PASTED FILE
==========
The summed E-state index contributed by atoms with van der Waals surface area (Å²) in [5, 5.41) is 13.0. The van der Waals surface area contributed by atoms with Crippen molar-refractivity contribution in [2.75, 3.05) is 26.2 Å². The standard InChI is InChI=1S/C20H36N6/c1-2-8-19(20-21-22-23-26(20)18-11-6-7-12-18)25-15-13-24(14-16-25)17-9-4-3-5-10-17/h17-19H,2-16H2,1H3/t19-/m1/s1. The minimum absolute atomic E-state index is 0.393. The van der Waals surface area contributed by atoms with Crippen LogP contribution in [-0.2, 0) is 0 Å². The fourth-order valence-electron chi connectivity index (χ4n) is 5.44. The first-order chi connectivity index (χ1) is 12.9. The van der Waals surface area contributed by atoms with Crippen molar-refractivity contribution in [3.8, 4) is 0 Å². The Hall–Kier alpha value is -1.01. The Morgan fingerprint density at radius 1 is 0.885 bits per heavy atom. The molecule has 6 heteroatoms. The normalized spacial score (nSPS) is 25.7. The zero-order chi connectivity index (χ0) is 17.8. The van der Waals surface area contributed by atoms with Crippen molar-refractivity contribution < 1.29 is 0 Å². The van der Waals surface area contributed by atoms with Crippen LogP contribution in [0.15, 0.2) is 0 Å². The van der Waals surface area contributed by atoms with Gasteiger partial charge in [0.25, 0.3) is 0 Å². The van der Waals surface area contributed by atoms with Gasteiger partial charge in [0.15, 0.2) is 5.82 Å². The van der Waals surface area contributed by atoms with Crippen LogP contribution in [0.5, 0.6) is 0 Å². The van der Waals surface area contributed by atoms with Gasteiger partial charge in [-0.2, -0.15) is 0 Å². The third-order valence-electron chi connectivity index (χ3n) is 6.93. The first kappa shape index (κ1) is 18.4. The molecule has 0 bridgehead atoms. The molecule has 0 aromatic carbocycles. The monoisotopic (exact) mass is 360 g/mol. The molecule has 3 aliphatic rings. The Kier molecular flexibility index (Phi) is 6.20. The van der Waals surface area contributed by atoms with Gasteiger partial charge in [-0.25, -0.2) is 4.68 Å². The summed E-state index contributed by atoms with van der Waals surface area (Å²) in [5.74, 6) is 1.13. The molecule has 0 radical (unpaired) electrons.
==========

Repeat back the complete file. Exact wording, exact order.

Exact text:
The summed E-state index contributed by atoms with van der Waals surface area (Å²) in [5, 5.41) is 13.0. The van der Waals surface area contributed by atoms with Crippen molar-refractivity contribution in [2.75, 3.05) is 26.2 Å². The standard InChI is InChI=1S/C20H36N6/c1-2-8-19(20-21-22-23-26(20)18-11-6-7-12-18)25-15-13-24(14-16-25)17-9-4-3-5-10-17/h17-19H,2-16H2,1H3/t19-/m1/s1. The minimum absolute atomic E-state index is 0.393. The van der Waals surface area contributed by atoms with Crippen LogP contribution in [-0.2, 0) is 0 Å². The fourth-order valence-electron chi connectivity index (χ4n) is 5.44. The first-order chi connectivity index (χ1) is 12.9. The van der Waals surface area contributed by atoms with Crippen molar-refractivity contribution in [3.8, 4) is 0 Å². The Hall–Kier alpha value is -1.01. The Morgan fingerprint density at radius 1 is 0.885 bits per heavy atom. The molecule has 6 heteroatoms. The normalized spacial score (nSPS) is 25.7. The zero-order chi connectivity index (χ0) is 17.8. The van der Waals surface area contributed by atoms with Crippen molar-refractivity contribution < 1.29 is 0 Å². The van der Waals surface area contributed by atoms with Crippen LogP contribution in [0.15, 0.2) is 0 Å². The van der Waals surface area contributed by atoms with Gasteiger partial charge in [0.25, 0.3) is 0 Å². The van der Waals surface area contributed by atoms with Gasteiger partial charge in [0.15, 0.2) is 5.82 Å². The van der Waals surface area contributed by atoms with Crippen LogP contribution in [0.5, 0.6) is 0 Å². The van der Waals surface area contributed by atoms with Gasteiger partial charge in [-0.2, -0.15) is 0 Å². The third-order valence-electron chi connectivity index (χ3n) is 6.93. The first kappa shape index (κ1) is 18.4. The molecule has 0 bridgehead atoms. The molecule has 0 aromatic carbocycles. The monoisotopic (exact) mass is 360 g/mol. The molecule has 3 aliphatic rings. The Kier molecular flexibility index (Phi) is 6.20. The van der Waals surface area contributed by atoms with Gasteiger partial charge in [-0.25, -0.2) is 4.68 Å². The summed E-state index contributed by atoms with van der Waals surface area (Å²) in [5.74, 6) is 1.13. The molecule has 0 radical (unpaired) electrons.